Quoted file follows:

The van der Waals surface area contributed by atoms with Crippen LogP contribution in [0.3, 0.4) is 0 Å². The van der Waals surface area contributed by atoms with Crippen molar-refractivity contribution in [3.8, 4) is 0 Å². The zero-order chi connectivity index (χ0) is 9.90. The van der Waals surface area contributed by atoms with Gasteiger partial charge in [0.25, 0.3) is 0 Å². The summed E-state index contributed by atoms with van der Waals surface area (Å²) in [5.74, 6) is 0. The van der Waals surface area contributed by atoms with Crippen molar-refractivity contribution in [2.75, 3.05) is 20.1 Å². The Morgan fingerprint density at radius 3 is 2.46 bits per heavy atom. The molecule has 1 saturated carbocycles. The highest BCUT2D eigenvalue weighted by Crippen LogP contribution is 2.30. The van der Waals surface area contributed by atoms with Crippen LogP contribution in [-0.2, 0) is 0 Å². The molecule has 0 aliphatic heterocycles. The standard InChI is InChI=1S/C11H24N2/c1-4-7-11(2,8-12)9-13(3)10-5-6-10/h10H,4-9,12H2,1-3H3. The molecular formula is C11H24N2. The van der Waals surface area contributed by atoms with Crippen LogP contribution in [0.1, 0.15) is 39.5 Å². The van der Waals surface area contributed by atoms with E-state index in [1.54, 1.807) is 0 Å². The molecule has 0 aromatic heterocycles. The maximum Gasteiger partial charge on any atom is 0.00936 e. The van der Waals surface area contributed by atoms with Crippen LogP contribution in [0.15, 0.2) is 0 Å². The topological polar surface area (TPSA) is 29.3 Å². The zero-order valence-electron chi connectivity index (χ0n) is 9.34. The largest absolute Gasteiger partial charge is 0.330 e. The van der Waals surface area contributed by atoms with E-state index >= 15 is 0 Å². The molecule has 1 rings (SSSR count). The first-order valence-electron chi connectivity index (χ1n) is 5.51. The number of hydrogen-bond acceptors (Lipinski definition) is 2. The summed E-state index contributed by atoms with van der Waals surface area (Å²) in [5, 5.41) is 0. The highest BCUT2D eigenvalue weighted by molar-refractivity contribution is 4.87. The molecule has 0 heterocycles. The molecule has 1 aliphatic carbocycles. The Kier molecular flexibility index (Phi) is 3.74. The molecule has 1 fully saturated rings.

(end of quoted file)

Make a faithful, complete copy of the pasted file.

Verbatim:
The van der Waals surface area contributed by atoms with Crippen LogP contribution in [0.3, 0.4) is 0 Å². The van der Waals surface area contributed by atoms with Crippen molar-refractivity contribution in [3.8, 4) is 0 Å². The zero-order chi connectivity index (χ0) is 9.90. The van der Waals surface area contributed by atoms with Gasteiger partial charge in [0.25, 0.3) is 0 Å². The summed E-state index contributed by atoms with van der Waals surface area (Å²) in [5.74, 6) is 0. The van der Waals surface area contributed by atoms with Crippen molar-refractivity contribution in [2.75, 3.05) is 20.1 Å². The Morgan fingerprint density at radius 3 is 2.46 bits per heavy atom. The molecule has 1 saturated carbocycles. The highest BCUT2D eigenvalue weighted by Crippen LogP contribution is 2.30. The van der Waals surface area contributed by atoms with Crippen LogP contribution in [-0.2, 0) is 0 Å². The molecule has 0 aliphatic heterocycles. The standard InChI is InChI=1S/C11H24N2/c1-4-7-11(2,8-12)9-13(3)10-5-6-10/h10H,4-9,12H2,1-3H3. The molecular formula is C11H24N2. The van der Waals surface area contributed by atoms with Crippen LogP contribution in [0.1, 0.15) is 39.5 Å². The van der Waals surface area contributed by atoms with E-state index in [1.54, 1.807) is 0 Å². The molecule has 0 aromatic heterocycles. The maximum Gasteiger partial charge on any atom is 0.00936 e. The van der Waals surface area contributed by atoms with Crippen LogP contribution in [0.15, 0.2) is 0 Å². The topological polar surface area (TPSA) is 29.3 Å². The zero-order valence-electron chi connectivity index (χ0n) is 9.34. The largest absolute Gasteiger partial charge is 0.330 e. The van der Waals surface area contributed by atoms with E-state index >= 15 is 0 Å². The molecule has 1 rings (SSSR count). The first-order valence-electron chi connectivity index (χ1n) is 5.51. The number of hydrogen-bond acceptors (Lipinski definition) is 2. The summed E-state index contributed by atoms with van der Waals surface area (Å²) in [5, 5.41) is 0. The highest BCUT2D eigenvalue weighted by molar-refractivity contribution is 4.87. The molecule has 0 heterocycles. The molecule has 1 aliphatic carbocycles. The Kier molecular flexibility index (Phi) is 3.74. The molecule has 1 fully saturated rings.